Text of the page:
dvds on wine

burning question Print
Written by Nikitas Magel   

Overall, these techniques are highly manipulative (especially the first two), and are therefore criticized by a number of detractors in the industry.  But the reality is, many producers — namely those with big budgets and high price tags — manipulate their wines in a number of ways.  This is ostensibly done in an effort to amplify flavor profiles, which many will argue makes the wines more likely to garner favorable attention from certain influential critics.  That topic is, in itself, a pandora's box of increasing media attention and heated debate.{footnote}One film that provides a laudably creative and thorough documentary on wine manipulation, with interviews of both its advocates and critics, is MondoVino.{/footnote}

To be fair, though, it warrants mention that there is a number of other, far less manipulative, techniques that winemakers use in the cellar to keep levels of alcohol from climbing too high in wine (before and during fermentation).  Among these are {footnote}Joanna Simon, "Alcohol — The Burning Issue," Decanter, July 2008, 75.{/footnote}:

  • Choosing less-efficient yeasts, either wild strains or ones that are cultured to multiply less rapidly during the fermentation process
  • Encouraging more rapid fermentation, which (due to inherently higher heat) burns off some of the alcohol produced in its own process
  • Employing open-top vats that allow more of the alcohol to evaporate both during and immediately after fermentation {footnote}That open-top, warm, and rapid fermentation results in lower levels of alcohol explains why — all other things being controlled for — equal amounts of sugar in white vs. red grapes still make for higher levels of alcohol in white wine, since these are most often fermented longer, cooler, and in closed vessels.{/footnote}

Increasingly, though, more reputable and quality-conscious producers are seeking to engage in preventative practices in the vineyard. This is done in an effort to maximize the phenolic ripening of winegrapes while reigning in their sugar levels, thereby lowering the amount of alcohol potentially fermented from those grapes.  These producers tend to forego corrective techniques in the cellar, or used them only if pre-emptive measures fail to lower final alcohol to desired levels.  Among the preventative techniques used are {footnote} Joanna Simon, "Alcohol — The Burning Issue," Decanter, July 2008, 74.{/footnote}:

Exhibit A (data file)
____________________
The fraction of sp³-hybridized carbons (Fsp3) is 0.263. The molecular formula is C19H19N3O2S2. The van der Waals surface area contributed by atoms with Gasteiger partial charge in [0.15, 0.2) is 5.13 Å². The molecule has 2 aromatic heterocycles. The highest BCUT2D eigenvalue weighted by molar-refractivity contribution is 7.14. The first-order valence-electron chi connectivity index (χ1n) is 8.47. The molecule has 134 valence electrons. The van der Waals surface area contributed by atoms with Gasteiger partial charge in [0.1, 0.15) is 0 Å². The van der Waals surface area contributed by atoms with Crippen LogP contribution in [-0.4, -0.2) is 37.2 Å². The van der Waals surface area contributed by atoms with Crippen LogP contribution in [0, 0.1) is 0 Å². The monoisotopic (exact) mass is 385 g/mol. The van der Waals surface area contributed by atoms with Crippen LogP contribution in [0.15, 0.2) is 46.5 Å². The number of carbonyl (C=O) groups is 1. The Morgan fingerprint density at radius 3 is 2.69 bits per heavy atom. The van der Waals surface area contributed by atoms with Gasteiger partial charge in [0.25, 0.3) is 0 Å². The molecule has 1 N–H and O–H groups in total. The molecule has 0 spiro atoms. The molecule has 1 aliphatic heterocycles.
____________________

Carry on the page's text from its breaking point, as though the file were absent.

• Choosing cooler sites: less heat makes for less sugar in the grapes
  • Decreasing the canopy: by pruning, by replanting with less vigorous clones, or by increasing vine density (increasing competition between the vines), fewer and smaller leaves grow on the vines, leading to less photosynthesis, which in turn accumulates less sugar
  • Changing varietals: re-planting with those that tend to have inherently higher acidity, naturally counterbalancing sugar levels
  • Increasing yields: more grapes left on the vines decreases the rate at which their sugar levels rise
  • Restricting irrigation: less water stresses the vines, leading to more phenolic- and less sugar-ripening
  • Spraying chemicals: although controversial in its own rite, there are claims that spraying affects ripening in specific ways
  • Harvesting at night: grapes tend to have high water content at night, slightly diluting their sugar content
  • Harvesting earlier in the season: allowing the grape bunches slightly shorter hang time

But while these pre-emptive measures are far less manipulative — and, therefore, arguably better — at controlling high levels of alcohol in wines, they do tend to be expensive and laborious.  That may explain, in part, why many producers continue to engage in more corrective cellar practices.  The take-away message for the consumer here is simply to stay mindful that although, at its core, wine is a natural agricultural product, there is potentially still a great deal of chemical manipulation leading to its final form.  While in and of itself this is not necessarily a bad thing, heavy handedness in that sort of practice often leads to wines that are of 'less character and more caricature,' as I like to say.  v

Comments (0)add comment

Write comment




dvds on wine